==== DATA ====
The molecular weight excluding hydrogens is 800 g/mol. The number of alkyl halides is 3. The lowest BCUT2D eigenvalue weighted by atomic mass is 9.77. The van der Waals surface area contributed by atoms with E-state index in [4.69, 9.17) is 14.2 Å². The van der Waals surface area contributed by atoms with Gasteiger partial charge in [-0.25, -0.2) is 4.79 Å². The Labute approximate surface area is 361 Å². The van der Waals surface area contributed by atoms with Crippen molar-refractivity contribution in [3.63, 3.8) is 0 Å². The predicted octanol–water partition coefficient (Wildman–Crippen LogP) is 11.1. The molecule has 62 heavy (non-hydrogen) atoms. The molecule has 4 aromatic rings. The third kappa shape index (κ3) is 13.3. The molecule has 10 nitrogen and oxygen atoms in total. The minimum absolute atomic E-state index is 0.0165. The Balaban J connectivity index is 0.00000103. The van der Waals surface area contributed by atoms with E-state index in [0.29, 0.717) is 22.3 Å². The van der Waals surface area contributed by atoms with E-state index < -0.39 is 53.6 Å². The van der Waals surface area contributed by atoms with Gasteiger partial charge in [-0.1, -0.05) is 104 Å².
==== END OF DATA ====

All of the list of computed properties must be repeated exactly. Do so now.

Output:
The molecular weight excluding hydrogens is 800 g/mol. The number of alkyl halides is 3. The lowest BCUT2D eigenvalue weighted by atomic mass is 9.77. The van der Waals surface area contributed by atoms with E-state index in [4.69, 9.17) is 14.2 Å². The van der Waals surface area contributed by atoms with Gasteiger partial charge in [-0.25, -0.2) is 4.79 Å². The Labute approximate surface area is 361 Å². The van der Waals surface area contributed by atoms with Crippen molar-refractivity contribution in [3.63, 3.8) is 0 Å². The predicted octanol–water partition coefficient (Wildman–Crippen LogP) is 11.1. The molecule has 62 heavy (non-hydrogen) atoms. The molecule has 4 aromatic rings. The third kappa shape index (κ3) is 13.3. The molecule has 10 nitrogen and oxygen atoms in total. The minimum absolute atomic E-state index is 0.0165. The Balaban J connectivity index is 0.00000103. The van der Waals surface area contributed by atoms with E-state index in [0.29, 0.717) is 22.3 Å². The van der Waals surface area contributed by atoms with E-state index < -0.39 is 53.6 Å². The van der Waals surface area contributed by atoms with Gasteiger partial charge in [-0.1, -0.05) is 104 Å².